It is when I heard such voices that my journey toward this GBC  began.  In July 1999 in Kasane, Botswana, with Musa Dube as a guide, I was visiting a congregation of the Church of the Eleven Apostles.  In this African Initiated Church, the priest (most often a woman) simply announced a passage (Acts 3:12-26).  A woman from the congregation stood up, read it, and preached.  Others followed her lead, as they felt moved by the Spirit.  This preaching by the parishioners rather than by a preacher is remarkable enough.  Yet I was not surprised.  Dube had written about this (see Postcolonial Feminist Interpretation 2000, 39-42, 184-95).  But I was astounded by the way this church practices communal preaching.  The translation from the Setswana language whispered in my ear gave me the gist of the rich and very diverse mini-sermons, each immediately followed by prayers, with everyone on his or her knees praying aloud.  After some prodding, I took my turn.  Most understood my English as I elaborated on the theme “we are all children of Abraham” (Acts 3:26-27) and brought greetings from French and American churches.  Seemingly the members of the congregation appreciated my words, nodding approval.  I sat down.  But the members of the congregation did not fall on their knees in prayer. Yet they did for the next “preachers.” Embarrassingly, my mini-sermon was the only exception.  After the service, I inquired of my translator: “What happened?”  His immediate answer was: “You did not ask!”  In response to my puzzled look, he explained: “As is well known” (and so, he had not translated this for me!),   “one concludes a sermon with the request, ‘Brothers and sisters pray for me, so that I might better understand the Scripture.’”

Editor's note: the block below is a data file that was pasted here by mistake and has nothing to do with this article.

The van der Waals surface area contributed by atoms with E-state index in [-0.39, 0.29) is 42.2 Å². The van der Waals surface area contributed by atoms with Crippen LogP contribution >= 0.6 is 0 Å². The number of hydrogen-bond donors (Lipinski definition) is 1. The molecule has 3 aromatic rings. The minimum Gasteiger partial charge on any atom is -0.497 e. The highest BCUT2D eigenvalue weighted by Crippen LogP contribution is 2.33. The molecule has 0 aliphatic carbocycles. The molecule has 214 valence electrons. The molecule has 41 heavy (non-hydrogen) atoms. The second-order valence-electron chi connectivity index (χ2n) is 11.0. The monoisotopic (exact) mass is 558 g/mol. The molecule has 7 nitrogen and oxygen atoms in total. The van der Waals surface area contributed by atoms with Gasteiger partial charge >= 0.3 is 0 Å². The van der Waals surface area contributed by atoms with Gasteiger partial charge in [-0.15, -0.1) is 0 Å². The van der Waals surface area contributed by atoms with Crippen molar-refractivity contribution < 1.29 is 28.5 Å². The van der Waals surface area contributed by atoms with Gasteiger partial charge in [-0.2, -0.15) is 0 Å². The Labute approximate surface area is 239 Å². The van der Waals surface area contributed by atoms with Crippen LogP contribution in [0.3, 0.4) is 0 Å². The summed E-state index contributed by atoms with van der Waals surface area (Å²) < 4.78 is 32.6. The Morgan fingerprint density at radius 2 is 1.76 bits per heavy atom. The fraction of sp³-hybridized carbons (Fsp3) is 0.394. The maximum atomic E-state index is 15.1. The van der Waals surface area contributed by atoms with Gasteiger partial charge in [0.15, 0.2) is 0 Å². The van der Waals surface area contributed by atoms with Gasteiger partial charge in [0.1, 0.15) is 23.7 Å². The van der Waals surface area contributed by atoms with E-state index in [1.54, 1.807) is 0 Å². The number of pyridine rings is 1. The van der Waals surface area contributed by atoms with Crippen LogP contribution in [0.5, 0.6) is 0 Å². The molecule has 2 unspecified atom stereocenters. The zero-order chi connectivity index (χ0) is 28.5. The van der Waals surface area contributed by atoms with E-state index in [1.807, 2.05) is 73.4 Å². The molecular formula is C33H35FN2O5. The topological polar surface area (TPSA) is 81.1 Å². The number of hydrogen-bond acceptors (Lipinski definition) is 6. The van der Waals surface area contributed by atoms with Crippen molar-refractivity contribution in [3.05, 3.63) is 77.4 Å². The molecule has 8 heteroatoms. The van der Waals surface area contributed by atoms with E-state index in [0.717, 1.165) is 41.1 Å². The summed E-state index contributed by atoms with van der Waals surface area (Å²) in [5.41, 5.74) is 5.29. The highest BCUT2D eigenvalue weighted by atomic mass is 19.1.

My head knew that I have much to learn from people reading the Bible from other cultural and religious contexts.  I knew that in any reading, in order to make sense of a biblical text we use our language, our culture, our religious perspectives, and our concerns.  This focuses and sharpens our understanding of the text as binoculars do, but also narrows down our field of vision, becoming blinders.  I also knew that only people from different contexts could show us our blind spots—the many aspects of the text that we are missing.  This is why I was in this African Initiated Church!  I knew all this with my head, but not with my heart.  My practice was saying loud and clear that, as a European-American biblical scholar, I understood the biblical text quite well on my own, and that I did not need any help from anybody else for that.  But I needed these sisters and brothers from Kasane to show me one of my blinders.  Indeed, they exemplified the way to remove it.  All that it takes is to ask at the end of a sermon or of a lecture: “Brothers and sisters, pray for me so that I might better understand the Scripture.”  When one concludes a sermon or lecture in this way, one is ready to listen to other interpretations with the expectation of learning from them.